The history of museums in Estonia begins in the second half of the 18th century, when so called curiosity cabinets owned by private collectors became fashionable. The most well-known collector in Tallinn was the Town Hall apothecary Johann Burchard, who started his collection in 1802. The collection was named Mon Faible and inculded antiques, coins as well as natural science collections. Natural history and art museum based at University of Tartu also started collecting and exhibiting their collections in the beginning of 19th century.
In 1838 The Learned Estonian Society was formed with plans to create a common museum to tell the story of the Estonian people, language, literature and history. Sadly the plans failed. But in November 1864 the Estonian Provincial Museum was opened, based on the collections of the Estonian Literary Society. The museum operated in the Canute Guild building in Tallinn Old Town and had collections of cultural history, art and natural sciences.
The study of nature was one of the main functions of the Provincial Museum, that became even more important in 1870, when baron Alexander von Pahlen was elected president of the Estonian Literary Society. In 1875 a new section was opened for the study of Estonian Nature. The collections began to grow with the help of donations, specially after opening the exhibitions. The most important additions to the collections where taxidermy birds from dr G. A. von Rauch and taxidermy animals from K. E. von Baer. Amhibians in alcohol, fish and corals, minerals and herbariums where also exhibited. The research carried out within the Estonian Provincial Natural Sciences Section, especially the geological research, attracted attention even abroad.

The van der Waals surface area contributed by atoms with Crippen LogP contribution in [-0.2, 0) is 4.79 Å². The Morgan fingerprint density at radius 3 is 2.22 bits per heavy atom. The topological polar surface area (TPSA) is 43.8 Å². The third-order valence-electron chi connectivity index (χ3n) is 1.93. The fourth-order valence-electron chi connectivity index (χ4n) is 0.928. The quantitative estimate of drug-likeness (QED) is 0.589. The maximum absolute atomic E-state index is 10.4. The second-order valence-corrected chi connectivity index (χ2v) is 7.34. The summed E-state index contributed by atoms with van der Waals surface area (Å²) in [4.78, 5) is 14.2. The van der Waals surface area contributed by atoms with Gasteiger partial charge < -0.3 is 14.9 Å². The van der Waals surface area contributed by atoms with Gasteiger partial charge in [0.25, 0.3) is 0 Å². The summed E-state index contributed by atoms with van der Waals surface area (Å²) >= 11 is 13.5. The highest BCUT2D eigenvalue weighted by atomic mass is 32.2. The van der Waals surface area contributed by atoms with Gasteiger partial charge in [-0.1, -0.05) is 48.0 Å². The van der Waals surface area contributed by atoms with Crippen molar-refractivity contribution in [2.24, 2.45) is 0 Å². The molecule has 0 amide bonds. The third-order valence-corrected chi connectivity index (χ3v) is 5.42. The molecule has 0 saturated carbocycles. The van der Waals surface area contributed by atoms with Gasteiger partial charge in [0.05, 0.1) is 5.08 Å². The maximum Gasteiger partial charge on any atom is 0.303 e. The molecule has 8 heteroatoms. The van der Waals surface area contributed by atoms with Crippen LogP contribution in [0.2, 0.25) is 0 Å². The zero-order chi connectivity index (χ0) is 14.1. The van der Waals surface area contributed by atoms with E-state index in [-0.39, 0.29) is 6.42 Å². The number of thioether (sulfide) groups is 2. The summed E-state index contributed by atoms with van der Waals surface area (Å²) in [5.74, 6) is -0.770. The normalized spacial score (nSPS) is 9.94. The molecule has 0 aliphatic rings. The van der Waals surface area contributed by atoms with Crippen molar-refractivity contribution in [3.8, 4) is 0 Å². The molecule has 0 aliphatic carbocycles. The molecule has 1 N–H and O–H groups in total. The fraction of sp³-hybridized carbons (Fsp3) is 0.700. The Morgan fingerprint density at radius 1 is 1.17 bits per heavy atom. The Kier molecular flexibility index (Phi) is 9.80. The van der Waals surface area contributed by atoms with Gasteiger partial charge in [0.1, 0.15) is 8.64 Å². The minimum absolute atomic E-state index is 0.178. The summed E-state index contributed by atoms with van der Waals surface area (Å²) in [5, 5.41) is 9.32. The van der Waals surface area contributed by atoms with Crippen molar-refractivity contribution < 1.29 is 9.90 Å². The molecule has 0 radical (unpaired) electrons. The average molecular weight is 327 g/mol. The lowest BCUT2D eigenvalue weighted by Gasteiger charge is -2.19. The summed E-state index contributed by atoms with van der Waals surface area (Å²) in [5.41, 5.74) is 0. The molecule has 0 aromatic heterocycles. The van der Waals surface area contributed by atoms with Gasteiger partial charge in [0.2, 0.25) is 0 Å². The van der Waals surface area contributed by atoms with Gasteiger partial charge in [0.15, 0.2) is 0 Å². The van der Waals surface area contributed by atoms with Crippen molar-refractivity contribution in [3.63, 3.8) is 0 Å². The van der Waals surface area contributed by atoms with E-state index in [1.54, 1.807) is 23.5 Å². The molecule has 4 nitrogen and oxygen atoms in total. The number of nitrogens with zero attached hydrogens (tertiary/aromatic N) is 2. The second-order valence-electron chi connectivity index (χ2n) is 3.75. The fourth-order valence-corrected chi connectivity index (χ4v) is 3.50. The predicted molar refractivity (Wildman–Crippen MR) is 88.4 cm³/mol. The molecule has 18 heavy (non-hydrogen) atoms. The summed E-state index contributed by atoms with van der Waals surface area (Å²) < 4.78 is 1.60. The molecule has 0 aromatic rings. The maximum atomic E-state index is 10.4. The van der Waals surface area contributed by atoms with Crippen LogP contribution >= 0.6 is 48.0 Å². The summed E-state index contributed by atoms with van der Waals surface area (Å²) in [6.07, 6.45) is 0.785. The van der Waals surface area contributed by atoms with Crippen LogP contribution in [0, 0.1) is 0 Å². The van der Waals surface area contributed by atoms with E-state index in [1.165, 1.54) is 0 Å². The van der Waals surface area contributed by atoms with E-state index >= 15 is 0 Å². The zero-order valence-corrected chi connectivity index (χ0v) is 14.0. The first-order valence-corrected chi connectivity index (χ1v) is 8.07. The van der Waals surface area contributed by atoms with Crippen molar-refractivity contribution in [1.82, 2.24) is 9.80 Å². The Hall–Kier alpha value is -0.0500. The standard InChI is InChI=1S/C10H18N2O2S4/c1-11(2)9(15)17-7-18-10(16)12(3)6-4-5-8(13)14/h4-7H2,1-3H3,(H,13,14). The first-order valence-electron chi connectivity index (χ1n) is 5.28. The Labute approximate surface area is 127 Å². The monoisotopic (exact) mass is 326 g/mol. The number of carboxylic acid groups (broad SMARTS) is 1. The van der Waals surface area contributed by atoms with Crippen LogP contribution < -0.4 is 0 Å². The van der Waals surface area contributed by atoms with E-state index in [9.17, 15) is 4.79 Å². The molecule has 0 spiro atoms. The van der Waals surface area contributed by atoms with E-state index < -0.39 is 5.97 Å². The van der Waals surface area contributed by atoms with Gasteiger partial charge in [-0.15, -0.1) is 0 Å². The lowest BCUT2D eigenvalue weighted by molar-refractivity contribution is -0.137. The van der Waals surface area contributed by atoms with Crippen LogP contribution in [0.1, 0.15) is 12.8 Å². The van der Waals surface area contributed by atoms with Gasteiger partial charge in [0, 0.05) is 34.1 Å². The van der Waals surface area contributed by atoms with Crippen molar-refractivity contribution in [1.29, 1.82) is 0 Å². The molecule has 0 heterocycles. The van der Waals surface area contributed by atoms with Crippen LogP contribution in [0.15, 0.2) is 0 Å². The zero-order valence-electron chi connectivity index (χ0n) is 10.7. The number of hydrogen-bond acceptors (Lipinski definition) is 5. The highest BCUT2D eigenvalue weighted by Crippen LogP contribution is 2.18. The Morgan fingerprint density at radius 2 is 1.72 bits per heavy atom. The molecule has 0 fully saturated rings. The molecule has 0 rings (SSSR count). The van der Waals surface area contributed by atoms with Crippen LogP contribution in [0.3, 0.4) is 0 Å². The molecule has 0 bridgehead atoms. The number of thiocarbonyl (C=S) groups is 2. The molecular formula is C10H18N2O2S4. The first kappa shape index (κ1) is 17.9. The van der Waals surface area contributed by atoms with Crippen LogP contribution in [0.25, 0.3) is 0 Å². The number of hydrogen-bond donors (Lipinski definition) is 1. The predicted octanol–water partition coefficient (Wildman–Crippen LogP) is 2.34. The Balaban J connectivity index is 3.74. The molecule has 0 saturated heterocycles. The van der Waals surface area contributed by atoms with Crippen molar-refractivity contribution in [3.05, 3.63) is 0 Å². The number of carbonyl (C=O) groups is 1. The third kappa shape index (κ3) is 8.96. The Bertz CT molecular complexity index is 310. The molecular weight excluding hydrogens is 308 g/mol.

In 1911 the Estonian Literary Society aquired from the Estonian Knighthood the former house of Ungern-Sternbergs at Kohtu 6 and the museum moved to it’s own premises. At the end of the same year a permanent exhibition was opened. Estonia had a real museum, that was open three days a week for three hours. The ticket cost 25 copeck, 15 copeck for students. Schoolchildren where especially welcome, as the museums founder Leopold von Pezold used to say:
Seeing with ones own eye teaches the children more the any description would“.
During the period of the Republic of Estonia, the museum continued to operate under the Arts and Heritage Department of the Ministry of Education. Since 1926, it was re-named Museum of the Estonian Literary Society, thus returning to its original name of 1842. The section of natural sciences carried the name Natural Sciences Section of the Estonian Literary Society since 1920.
The Molotov-Ribbentrop Pact (1939) brought an end to Baltic-German institutions in Estonia. Most of the members of the Estonian Literary Society resettled to Germany and the society terminated its activities.
After the occupation of Estonia in 1940, the Soviet authorities declared all museums nationalized. The National Museum of Natural History was established in 1941 by a Regulation of the Council of People’s Commissars of the Estonian SSR to store the natural scientific possessions of the Provincial Museum. The same year all the collections where moved to Lai 29. The National Museum of Natural History obtained 90 000 specimen from the collections of the Provincial Museum.